INDIANAPOLIS (WISH) – Teenagers will be simulating a life-or-death situation this weekend that police officers go through.
It’s organized by the Youth Action Council (YAC). The group is dedicated to building stronger relationships with law enforcement as well as a better understanding of how they do their job.
So far this year, they’ve hosted a meeting where they got to know IMPD Chief Troy Riggs.
“To me that was a way of like, him opening his arms to the community,” said YAC President Jalen Vaughn who is also a senior at Shortridge High School. Next they held “Conversation 5-0” with patrol officers where they discussed how to talk with each other and connect better.
“It was pretty incredible,” Vaughn said. It also helped them come up with the idea of hosting a basketball tournament with police. “It’s things like that that helps us get the ball rolling,” Vaughn said.
But on Friday, YAC’s next event will be more hands on. It’s called “Police Officer for a Night.” The teens will experience the “shoot – don’t shoot” simulator at IMPD’s training facility.
They’ll learn what it’s like for police to draw their weapon and determine whether or not they should pull the trigger.
“I want to learn the things that are running through the officers heads. Just to have that firsthand experience with the officer who’s actually going through it and actually has done it I think will be a big relationship builder,” said Vaughn. “But also a stereotype destroyer at the same time to some of the stigmas that are attached to police action shootings.”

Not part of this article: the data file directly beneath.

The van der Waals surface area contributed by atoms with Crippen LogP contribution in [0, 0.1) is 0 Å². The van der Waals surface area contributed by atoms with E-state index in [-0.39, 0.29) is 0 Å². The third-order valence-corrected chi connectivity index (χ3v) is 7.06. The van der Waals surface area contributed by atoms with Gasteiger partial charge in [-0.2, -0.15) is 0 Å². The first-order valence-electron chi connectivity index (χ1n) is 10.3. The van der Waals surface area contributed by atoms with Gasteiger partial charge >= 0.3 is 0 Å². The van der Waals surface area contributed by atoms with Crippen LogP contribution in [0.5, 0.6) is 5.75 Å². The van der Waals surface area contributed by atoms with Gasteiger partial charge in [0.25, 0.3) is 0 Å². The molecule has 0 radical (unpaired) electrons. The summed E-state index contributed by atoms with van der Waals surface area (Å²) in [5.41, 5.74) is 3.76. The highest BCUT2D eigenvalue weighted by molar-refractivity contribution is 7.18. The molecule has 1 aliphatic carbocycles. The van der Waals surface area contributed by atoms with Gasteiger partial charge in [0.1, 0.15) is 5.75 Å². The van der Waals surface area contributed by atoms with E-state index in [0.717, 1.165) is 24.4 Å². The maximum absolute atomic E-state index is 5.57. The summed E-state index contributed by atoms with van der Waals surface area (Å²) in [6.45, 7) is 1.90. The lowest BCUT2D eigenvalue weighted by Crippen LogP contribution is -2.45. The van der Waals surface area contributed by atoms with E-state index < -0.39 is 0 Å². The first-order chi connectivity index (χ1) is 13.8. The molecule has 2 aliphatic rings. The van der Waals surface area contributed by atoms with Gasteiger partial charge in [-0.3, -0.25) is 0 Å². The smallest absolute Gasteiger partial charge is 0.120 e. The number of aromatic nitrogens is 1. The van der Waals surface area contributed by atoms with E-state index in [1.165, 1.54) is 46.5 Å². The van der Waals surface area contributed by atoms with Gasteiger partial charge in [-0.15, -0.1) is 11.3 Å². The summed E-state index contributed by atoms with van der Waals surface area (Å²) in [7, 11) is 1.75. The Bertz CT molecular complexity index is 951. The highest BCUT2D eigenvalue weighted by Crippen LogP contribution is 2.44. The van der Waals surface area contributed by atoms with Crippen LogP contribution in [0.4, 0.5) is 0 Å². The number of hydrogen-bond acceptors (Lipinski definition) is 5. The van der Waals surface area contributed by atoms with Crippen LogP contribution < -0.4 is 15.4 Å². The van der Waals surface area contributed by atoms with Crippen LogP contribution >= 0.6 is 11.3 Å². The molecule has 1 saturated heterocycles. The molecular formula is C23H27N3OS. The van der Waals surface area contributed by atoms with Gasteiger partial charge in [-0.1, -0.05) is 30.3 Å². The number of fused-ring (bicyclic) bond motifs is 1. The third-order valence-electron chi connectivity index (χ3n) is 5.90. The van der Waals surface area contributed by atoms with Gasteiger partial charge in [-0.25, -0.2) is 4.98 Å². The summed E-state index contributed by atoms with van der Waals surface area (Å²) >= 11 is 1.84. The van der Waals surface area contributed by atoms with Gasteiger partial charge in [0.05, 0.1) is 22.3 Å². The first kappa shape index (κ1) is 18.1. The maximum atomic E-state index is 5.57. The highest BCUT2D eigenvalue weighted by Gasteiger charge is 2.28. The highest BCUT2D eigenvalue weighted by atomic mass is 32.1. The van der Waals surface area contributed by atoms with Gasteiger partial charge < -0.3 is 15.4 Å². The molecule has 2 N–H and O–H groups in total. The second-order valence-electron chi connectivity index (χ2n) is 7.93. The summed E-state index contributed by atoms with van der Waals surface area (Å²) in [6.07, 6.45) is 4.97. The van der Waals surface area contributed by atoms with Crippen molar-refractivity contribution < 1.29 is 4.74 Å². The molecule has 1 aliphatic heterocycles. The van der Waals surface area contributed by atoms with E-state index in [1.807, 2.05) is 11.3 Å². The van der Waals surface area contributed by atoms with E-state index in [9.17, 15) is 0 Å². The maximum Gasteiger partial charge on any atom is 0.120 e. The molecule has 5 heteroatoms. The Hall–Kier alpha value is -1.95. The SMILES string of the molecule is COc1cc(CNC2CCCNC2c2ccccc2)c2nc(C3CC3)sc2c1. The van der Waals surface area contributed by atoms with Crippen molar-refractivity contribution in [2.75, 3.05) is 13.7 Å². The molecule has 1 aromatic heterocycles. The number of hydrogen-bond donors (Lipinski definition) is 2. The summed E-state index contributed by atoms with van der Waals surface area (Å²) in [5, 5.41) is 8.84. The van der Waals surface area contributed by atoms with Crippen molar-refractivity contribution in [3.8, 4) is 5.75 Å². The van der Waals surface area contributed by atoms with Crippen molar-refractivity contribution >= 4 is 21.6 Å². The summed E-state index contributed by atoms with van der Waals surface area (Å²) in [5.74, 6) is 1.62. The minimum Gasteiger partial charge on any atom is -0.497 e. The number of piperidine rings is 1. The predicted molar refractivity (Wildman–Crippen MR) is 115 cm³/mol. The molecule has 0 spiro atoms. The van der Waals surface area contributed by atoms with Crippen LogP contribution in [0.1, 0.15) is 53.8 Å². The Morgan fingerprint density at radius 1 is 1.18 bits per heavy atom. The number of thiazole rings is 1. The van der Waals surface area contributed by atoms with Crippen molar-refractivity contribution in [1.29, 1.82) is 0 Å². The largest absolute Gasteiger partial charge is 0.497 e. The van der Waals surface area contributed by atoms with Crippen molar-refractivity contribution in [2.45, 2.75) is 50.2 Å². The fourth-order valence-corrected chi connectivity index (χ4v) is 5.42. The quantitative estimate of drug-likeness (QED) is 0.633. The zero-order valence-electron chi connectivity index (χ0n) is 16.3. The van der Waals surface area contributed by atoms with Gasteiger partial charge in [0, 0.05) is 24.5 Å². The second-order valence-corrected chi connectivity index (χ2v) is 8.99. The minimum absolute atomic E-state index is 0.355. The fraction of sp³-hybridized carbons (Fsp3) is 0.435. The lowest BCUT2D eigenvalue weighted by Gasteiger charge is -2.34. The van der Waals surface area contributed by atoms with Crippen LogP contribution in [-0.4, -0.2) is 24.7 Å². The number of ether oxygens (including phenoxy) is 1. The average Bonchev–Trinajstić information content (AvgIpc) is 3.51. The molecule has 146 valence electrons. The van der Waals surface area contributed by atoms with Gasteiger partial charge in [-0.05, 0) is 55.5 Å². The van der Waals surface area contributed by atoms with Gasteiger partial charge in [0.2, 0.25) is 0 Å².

The city’s most recent police action shooting that left an unarmed man dead has been met with community concern, specifically with how it’s being investigated. Many from the public including local pastors are calling for the Marion County Prosecutor’s Office to release surveillance footage that might let people see how the shooting went down.
“We talk about how the police officers feel, we talked about how we as adults feel, but we haven’t gotten to the essence of how our children feel and their voices matter and we want them to be heard,” said YAC director Charity Lewis. “Law enforcement needs to be humanized and our youth need to be humanized and so we want to break down that wall. We want to disarm the fear that has immobilized both parties.”
Vaughn hopes the training will let participants understand the pressure police face when they have to decide whether or not to use their gun.
“Then only can we say or judge or do what we want to do with the information of whatever happened,” Vaughn said.
How he and the other teens will react to the training isn’t known yet, but just having the opportunity has already left Vaughn thankful.
“The officers are doing this every day. We are lucky we don’t have to do this every day,” he said.
The “Police Officer for a Night” event is Friday, April 15. It starts at 7:00 p.m. at the Law Enforcement Training Academy at 901 N. Post Road. Youth ages 12-18 are allowed to sign up. In order to register, click here. To reach out to event organizers, email at firstname.lastname@example.org or call 317-661-0782.